Monday, September 28, 1998 Published at 18:05 GMT 19:05 UK
World: Middle East
'Fatwa stays' Iranian clerics warn Rushdie
Iranian clerics say the fatwa can only be revoked by Ayatollah Khomeini
Three senior Iranian clerics have said the fatwa, or religious edict, calling for the death of British author Salman Rushdie's death is irrevocable and must be implemented.
The statement comes just days after Britain and Iran agreed to restore their diplomatic relations to ambassadorial level after the Iranian Foreign Minister said his government would not pursue the fatwa.
Correspondents say hard-liners opposed to the moderate government of President Mohammad Khatami appear to be mounting a backlash against the deal intended to remove the last obstacle to normal diplomatic relations between Britain and Iran.
"I heard that England is under the illusion that the fatwa against the apostate Rushdie will be revoked," Grand Ayatollah Mohammad Fazel Lankarani said in a statement.
"This fatwa is irrevocable and cannot be changed at any time. It is obligatory to carry out the fatwa."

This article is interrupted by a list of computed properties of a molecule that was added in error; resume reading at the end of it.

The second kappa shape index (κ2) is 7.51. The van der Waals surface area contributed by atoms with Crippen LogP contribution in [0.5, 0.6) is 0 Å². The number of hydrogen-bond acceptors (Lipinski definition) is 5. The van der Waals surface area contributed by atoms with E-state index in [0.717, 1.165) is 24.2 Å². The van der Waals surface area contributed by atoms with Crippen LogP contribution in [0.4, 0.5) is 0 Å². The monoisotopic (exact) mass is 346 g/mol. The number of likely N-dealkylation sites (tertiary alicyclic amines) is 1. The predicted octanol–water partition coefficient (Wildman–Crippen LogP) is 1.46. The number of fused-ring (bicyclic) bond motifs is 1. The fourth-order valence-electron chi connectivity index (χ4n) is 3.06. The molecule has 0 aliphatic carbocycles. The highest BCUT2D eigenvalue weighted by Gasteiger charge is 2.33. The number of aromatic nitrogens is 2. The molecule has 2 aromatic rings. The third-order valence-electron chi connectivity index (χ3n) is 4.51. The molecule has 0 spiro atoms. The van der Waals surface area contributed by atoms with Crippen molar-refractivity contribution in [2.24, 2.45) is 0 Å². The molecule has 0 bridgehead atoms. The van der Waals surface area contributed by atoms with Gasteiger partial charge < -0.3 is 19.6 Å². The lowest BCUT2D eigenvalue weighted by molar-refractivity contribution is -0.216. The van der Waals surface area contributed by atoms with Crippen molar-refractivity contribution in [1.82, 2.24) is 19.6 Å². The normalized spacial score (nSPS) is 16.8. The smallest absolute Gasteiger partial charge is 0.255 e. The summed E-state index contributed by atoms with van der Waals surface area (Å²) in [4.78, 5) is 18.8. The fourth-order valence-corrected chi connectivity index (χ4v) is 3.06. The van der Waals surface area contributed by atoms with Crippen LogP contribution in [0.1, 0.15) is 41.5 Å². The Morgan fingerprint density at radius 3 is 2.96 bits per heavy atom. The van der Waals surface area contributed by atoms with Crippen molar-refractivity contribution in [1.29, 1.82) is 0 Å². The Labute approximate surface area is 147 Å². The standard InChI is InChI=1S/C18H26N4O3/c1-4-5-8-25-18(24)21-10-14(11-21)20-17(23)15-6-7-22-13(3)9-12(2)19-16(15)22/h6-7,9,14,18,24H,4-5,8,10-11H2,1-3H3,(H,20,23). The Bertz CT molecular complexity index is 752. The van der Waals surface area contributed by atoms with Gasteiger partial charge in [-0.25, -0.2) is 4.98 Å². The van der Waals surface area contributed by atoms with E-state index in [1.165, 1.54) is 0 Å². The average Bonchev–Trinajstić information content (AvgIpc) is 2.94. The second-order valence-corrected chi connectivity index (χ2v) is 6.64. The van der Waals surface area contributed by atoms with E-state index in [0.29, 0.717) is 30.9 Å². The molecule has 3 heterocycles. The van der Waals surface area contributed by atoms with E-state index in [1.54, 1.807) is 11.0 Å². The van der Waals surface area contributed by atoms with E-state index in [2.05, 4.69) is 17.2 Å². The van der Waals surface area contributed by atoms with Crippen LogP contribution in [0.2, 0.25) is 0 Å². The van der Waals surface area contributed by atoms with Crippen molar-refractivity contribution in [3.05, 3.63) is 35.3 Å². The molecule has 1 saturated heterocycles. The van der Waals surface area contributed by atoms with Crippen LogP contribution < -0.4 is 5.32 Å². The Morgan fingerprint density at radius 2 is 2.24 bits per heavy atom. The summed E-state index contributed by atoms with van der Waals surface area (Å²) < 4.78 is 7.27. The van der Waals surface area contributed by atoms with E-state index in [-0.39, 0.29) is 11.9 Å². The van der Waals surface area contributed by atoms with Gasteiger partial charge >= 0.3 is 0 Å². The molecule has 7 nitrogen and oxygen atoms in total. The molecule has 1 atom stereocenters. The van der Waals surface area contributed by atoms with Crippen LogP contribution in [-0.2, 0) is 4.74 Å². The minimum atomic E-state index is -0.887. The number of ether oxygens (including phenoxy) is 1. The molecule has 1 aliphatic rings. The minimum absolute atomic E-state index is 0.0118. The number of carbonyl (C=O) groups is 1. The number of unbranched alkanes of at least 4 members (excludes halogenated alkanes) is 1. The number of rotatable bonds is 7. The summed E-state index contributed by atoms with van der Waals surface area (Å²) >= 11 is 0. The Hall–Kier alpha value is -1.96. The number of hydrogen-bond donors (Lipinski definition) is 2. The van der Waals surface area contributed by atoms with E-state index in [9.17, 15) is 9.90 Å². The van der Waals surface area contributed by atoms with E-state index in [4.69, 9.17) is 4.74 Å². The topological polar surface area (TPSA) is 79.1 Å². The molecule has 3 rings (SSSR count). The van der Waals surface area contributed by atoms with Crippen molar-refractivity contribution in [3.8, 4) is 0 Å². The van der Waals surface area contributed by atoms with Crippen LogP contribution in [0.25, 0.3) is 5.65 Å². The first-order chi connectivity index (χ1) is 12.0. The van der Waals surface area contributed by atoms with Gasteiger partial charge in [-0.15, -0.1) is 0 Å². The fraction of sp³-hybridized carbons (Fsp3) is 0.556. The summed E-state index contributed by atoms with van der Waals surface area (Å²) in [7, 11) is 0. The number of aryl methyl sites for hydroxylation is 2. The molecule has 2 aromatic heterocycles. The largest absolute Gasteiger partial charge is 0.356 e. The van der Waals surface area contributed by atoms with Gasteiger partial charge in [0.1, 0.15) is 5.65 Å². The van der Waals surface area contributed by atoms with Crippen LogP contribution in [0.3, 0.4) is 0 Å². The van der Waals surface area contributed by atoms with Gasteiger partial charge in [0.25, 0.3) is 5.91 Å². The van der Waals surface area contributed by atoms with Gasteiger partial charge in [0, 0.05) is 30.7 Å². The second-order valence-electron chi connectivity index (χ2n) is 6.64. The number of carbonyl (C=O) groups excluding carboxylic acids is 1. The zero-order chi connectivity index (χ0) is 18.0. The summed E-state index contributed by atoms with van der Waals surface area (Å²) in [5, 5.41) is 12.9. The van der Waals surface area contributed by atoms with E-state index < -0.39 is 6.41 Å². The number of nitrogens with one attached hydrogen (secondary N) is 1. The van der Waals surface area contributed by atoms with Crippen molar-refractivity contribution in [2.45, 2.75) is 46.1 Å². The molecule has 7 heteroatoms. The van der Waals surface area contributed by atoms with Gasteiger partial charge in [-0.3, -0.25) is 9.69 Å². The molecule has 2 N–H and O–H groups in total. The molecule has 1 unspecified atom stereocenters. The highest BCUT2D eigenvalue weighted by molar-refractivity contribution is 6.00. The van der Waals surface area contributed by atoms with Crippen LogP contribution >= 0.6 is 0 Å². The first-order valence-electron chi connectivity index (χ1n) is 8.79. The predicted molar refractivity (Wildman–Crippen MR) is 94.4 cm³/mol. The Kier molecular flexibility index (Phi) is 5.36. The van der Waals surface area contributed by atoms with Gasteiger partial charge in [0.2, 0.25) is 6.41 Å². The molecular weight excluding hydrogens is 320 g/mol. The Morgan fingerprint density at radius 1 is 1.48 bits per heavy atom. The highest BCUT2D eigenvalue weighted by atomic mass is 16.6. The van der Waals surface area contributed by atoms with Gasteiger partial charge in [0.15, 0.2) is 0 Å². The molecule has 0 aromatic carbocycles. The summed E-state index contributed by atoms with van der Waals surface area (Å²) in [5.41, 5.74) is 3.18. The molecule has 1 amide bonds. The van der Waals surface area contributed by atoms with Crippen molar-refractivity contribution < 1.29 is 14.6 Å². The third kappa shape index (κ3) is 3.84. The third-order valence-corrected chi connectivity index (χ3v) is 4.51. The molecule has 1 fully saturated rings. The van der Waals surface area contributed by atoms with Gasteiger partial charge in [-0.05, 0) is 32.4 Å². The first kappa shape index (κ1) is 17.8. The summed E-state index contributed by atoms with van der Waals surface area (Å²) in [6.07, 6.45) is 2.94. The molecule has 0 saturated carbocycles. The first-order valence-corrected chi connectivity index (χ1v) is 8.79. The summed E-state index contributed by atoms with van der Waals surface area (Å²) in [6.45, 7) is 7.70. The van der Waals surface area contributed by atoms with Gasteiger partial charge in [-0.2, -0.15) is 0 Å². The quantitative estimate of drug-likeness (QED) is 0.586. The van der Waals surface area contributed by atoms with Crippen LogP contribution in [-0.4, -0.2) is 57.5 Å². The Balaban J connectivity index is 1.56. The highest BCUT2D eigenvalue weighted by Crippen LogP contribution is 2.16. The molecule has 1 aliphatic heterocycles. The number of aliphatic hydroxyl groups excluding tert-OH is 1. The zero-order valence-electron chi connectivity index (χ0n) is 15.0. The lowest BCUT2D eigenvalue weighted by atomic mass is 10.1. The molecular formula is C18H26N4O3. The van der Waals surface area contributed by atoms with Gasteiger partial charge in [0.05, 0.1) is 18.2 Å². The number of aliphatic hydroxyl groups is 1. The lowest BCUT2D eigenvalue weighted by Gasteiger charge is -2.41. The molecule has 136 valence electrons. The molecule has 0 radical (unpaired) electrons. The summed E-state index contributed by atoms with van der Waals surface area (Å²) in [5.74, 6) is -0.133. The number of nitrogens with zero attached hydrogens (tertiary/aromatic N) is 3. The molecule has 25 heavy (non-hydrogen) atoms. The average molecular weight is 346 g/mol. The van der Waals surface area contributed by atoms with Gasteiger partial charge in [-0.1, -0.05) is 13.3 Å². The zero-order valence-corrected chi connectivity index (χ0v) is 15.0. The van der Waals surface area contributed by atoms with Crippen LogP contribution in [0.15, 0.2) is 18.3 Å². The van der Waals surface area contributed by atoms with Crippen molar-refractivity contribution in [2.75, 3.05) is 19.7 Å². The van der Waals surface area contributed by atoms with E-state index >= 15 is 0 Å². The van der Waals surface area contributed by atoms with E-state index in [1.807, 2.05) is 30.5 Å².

Nouri Hamedani, another Grand Ayatollah, said the fatwa must be enforced and no high-ranking Muslim scholar can issue a fatwa to reverse it.
Ayatollah Hossein Mazaheri, who is a representative for Iran's Supreme leader Ayatollah Ali Khamenei, also said the edict remains valid.
"The execution of the divine death sentence remains a duty for every Muslim until the day of resurrection," he said.
The Iranian Government's move to distance itself from the fatwa has also come under attack in Iranian newspapers.
One of the two main right-wing newspapers in Tehran, Jumhouri Islami, said that nothing had changed to the benefit of Mr Rushdie. His wishful thinking, it said, might actually hasten the implementation of the fatwa.
Another newspaper, Kayhan, which is generally seen as reflecting the views of the country's supreme leader, Ayatollah Ali Khamenei, attacked Foreign Minister Kamal Kharrazi.
It said he must clarify the situation immediately, lest the country find itself with a government which was opposing Islam.
On Sunday, foreign ministry spokesman Mahmoud Mohammedi said recent government moves did not mean that the fatwa no longer applied.
He then launched a bitter attack on Mr Rushdie accusing him of making further insulting remarks that would increase the hatred of Muslims towards him.
The BBC Correspondent in Tehran says that the backlash in Iran is making the British agreement with Iran look much shakier than it did at first, and the issue seems to be stirring up a hornet's nest in Iranian politics.